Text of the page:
The Royal Mail is one of Britain’s oldest and most successful institutions.
Yes, we all have our horror stories of late deliveries and vanished parcels.
But it remains close to many ordinary people’s hearts, and few organisations have such an extraordinarily rich history.
Postmen have been plodding up and down the nation’s roads since 1516, when Henry VIII appointed the first Master of the Posts to carry royal messages from the court.
I cannot be alone in thinking there is something grotesque about Postman Pat’s much-loved employer being flogged off by a firm such as Goldman Sachs
Yet just three years from its 500th birthday, the Royal Mail is at the centre of a deeply controversial sell-off that could see speculators, hedge funds and City gamblers lining their pockets at the expense of the British taxpayer.
On Friday, the Royal Mail will be floated on the stock market for the first time, sparking one of the biggest share scrambles since the privatisations of the Eighties.
Centuries of history will come to an end, with one of the last great state monopolies becoming a private company.
The Royal Mail is one of Britain’s oldest and most successful institutions, and remains close to many people’s hearts
You might have thought the Treasury would want to make sure we get value for money.
As a state asset, built by generations over the centuries, the Royal Mail belongs to us all, so we should charge top whack for it.
But I have a horrible sinking feeling that when the shares are publicly traded for the first time on Friday, the people cashing in will be some of the City’s biggest and most disreputable profiteers.
At the root of all this is a gigantic miscalculation by the Treasury, which has grossly underestimated public demand in the sale.
Indeed, yesterday there were reports that the backlog is so great that many applications will not be processed before the deadline — which means that through no fault of their own, many would-be investors will miss out completely.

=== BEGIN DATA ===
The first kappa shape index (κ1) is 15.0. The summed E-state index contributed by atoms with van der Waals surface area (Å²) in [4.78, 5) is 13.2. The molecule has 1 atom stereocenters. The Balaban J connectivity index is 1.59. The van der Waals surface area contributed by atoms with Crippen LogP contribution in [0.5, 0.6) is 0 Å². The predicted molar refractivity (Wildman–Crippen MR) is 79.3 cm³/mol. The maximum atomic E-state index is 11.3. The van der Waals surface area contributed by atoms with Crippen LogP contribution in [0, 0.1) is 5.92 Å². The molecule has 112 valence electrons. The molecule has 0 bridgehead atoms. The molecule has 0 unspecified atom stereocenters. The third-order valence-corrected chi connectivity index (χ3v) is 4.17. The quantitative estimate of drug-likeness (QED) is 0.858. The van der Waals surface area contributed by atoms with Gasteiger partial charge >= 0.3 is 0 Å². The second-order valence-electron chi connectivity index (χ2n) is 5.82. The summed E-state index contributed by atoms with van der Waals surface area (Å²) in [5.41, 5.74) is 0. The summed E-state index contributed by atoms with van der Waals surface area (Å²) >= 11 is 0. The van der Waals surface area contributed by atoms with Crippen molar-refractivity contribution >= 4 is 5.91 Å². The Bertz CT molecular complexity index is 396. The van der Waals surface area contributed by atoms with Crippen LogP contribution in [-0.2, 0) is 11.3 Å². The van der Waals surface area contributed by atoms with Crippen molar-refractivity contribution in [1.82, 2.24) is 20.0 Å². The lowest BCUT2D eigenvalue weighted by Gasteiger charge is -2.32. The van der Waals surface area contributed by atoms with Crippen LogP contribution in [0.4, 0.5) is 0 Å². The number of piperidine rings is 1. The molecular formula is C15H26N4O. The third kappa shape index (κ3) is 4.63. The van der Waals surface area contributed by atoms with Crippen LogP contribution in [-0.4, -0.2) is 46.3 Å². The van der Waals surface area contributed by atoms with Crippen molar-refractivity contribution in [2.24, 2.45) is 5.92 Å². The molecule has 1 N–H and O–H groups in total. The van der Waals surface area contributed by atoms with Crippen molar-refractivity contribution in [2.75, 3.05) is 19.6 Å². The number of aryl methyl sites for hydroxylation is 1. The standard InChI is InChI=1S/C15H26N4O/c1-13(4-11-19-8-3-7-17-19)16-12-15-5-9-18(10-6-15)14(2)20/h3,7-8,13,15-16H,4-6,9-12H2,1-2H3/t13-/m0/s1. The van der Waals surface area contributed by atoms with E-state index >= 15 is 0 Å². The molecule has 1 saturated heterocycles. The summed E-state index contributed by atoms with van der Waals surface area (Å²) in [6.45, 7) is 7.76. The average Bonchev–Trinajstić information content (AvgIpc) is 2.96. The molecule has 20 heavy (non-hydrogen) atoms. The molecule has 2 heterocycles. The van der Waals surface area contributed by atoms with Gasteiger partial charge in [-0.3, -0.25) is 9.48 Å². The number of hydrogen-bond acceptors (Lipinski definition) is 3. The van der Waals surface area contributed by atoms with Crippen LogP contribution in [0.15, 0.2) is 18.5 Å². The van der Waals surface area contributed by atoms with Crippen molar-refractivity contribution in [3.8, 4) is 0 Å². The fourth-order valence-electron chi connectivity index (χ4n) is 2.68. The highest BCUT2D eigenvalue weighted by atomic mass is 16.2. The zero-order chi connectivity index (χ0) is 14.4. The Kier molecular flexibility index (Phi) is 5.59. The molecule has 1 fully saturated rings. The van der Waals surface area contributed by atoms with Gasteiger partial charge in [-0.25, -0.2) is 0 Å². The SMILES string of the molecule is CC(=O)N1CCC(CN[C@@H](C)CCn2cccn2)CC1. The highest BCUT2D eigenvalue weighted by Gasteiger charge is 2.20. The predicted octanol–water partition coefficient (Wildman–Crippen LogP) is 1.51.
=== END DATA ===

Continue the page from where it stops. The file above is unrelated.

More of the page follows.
Why the Government got this so badly wrong, though, is simply beyond me — for we have been here before.
When Mrs Thatcher began selling off the family silver 30 years ago, her privatisations were carefully targeted at ordinary ‘little’ investors
When Margaret Thatcher privatised Britain’s utilities and heavy industries in the Eighties, the firms were often enormously undervalued.
Shares in British Telecom, for example, were priced so cheaply that investors doubled their money within hours.
Indeed, Lloyds’s chief economist later estimated the Treasury could have recouped an extra £3 billion for firms such as British Aerospace, British Steel and British Gas if it had sold them at the proper market value.
As a result, investors made a killing, while most economic historians agree that the British taxpayer could have got a much better deal.
The seven banks organising the sale of the Royal Mail, which include Goldman Sachs, can expect a cut worth £24 million
At the time, selling utilities at a discount made a kind of sense, because the Treasury had no idea how successful the share issues would become.
But this time the Government has no such excuse.
Official guidance suggests Royal Mail shares will cost no more than £3.30 each, thereby valuing the company at £3.3 billion.
Yet most City experts think the Royal Mail is actually worth £4.5 billion — which means that as soon as trading begins on Friday, the share price could jump to around £4.50.
The result is likely to be a bonanza, with early investors making a profit of around a third on their investment in a single day.
As David Jones, the chief strategist at the City firm IG, has said: ‘This looks like an instant windfall to everybody.’
But an instant windfall for whom? Not the Treasury, who will surely have egg on their faces. Not the British people, either, who will have lost out to the tune of around £1 billion.
No, the big winners will be the same people who always win on these occasions — the big City brokers, banks and hedge funds, which are likely to snap up most of the Royal Mail shares that are made available.